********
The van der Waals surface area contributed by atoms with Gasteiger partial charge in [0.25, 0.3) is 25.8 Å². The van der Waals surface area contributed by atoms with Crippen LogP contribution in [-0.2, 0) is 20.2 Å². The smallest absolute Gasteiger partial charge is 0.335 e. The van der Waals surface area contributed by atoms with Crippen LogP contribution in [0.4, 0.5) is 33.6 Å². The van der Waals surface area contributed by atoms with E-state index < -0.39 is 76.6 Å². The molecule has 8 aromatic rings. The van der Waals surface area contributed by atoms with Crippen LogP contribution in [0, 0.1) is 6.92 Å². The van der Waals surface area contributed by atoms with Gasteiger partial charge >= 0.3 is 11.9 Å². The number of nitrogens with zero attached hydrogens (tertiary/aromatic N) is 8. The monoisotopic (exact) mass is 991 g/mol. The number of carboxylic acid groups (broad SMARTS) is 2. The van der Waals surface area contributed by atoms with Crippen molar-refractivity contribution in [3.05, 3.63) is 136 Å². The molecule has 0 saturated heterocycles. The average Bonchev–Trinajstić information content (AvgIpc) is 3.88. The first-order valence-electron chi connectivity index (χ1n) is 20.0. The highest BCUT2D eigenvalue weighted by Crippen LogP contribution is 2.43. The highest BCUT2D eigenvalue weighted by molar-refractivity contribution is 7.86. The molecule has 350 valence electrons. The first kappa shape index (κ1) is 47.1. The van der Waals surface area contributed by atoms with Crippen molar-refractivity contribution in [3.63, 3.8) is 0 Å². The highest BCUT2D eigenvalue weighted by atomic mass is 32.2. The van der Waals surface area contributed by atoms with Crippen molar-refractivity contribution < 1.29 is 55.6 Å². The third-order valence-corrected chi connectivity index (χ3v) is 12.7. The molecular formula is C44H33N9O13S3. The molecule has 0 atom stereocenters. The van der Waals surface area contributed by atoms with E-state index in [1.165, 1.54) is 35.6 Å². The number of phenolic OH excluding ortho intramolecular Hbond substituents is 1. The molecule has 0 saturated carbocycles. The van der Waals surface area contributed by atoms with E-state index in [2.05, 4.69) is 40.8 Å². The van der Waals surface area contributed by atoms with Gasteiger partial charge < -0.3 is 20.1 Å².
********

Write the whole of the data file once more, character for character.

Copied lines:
The van der Waals surface area contributed by atoms with Gasteiger partial charge in [0.25, 0.3) is 25.8 Å². The van der Waals surface area contributed by atoms with Crippen LogP contribution in [-0.2, 0) is 20.2 Å². The smallest absolute Gasteiger partial charge is 0.335 e. The van der Waals surface area contributed by atoms with Crippen LogP contribution in [0.4, 0.5) is 33.6 Å². The van der Waals surface area contributed by atoms with E-state index < -0.39 is 76.6 Å². The molecule has 8 aromatic rings. The van der Waals surface area contributed by atoms with Crippen LogP contribution in [0, 0.1) is 6.92 Å². The van der Waals surface area contributed by atoms with Gasteiger partial charge >= 0.3 is 11.9 Å². The number of nitrogens with zero attached hydrogens (tertiary/aromatic N) is 8. The monoisotopic (exact) mass is 991 g/mol. The number of carboxylic acid groups (broad SMARTS) is 2. The van der Waals surface area contributed by atoms with Crippen molar-refractivity contribution in [3.05, 3.63) is 136 Å². The molecule has 0 saturated heterocycles. The average Bonchev–Trinajstić information content (AvgIpc) is 3.88. The first-order valence-electron chi connectivity index (χ1n) is 20.0. The highest BCUT2D eigenvalue weighted by Crippen LogP contribution is 2.43. The highest BCUT2D eigenvalue weighted by molar-refractivity contribution is 7.86. The molecule has 350 valence electrons. The first kappa shape index (κ1) is 47.1. The van der Waals surface area contributed by atoms with Crippen molar-refractivity contribution in [3.63, 3.8) is 0 Å². The highest BCUT2D eigenvalue weighted by atomic mass is 32.2. The van der Waals surface area contributed by atoms with Crippen molar-refractivity contribution < 1.29 is 55.6 Å². The third-order valence-corrected chi connectivity index (χ3v) is 12.7. The molecular formula is C44H33N9O13S3. The molecule has 0 atom stereocenters. The van der Waals surface area contributed by atoms with E-state index in [1.165, 1.54) is 35.6 Å². The number of phenolic OH excluding ortho intramolecular Hbond substituents is 1. The molecule has 0 saturated carbocycles. The van der Waals surface area contributed by atoms with E-state index in [2.05, 4.69) is 40.8 Å². The van der Waals surface area contributed by atoms with Gasteiger partial charge < -0.3 is 20.1 Å².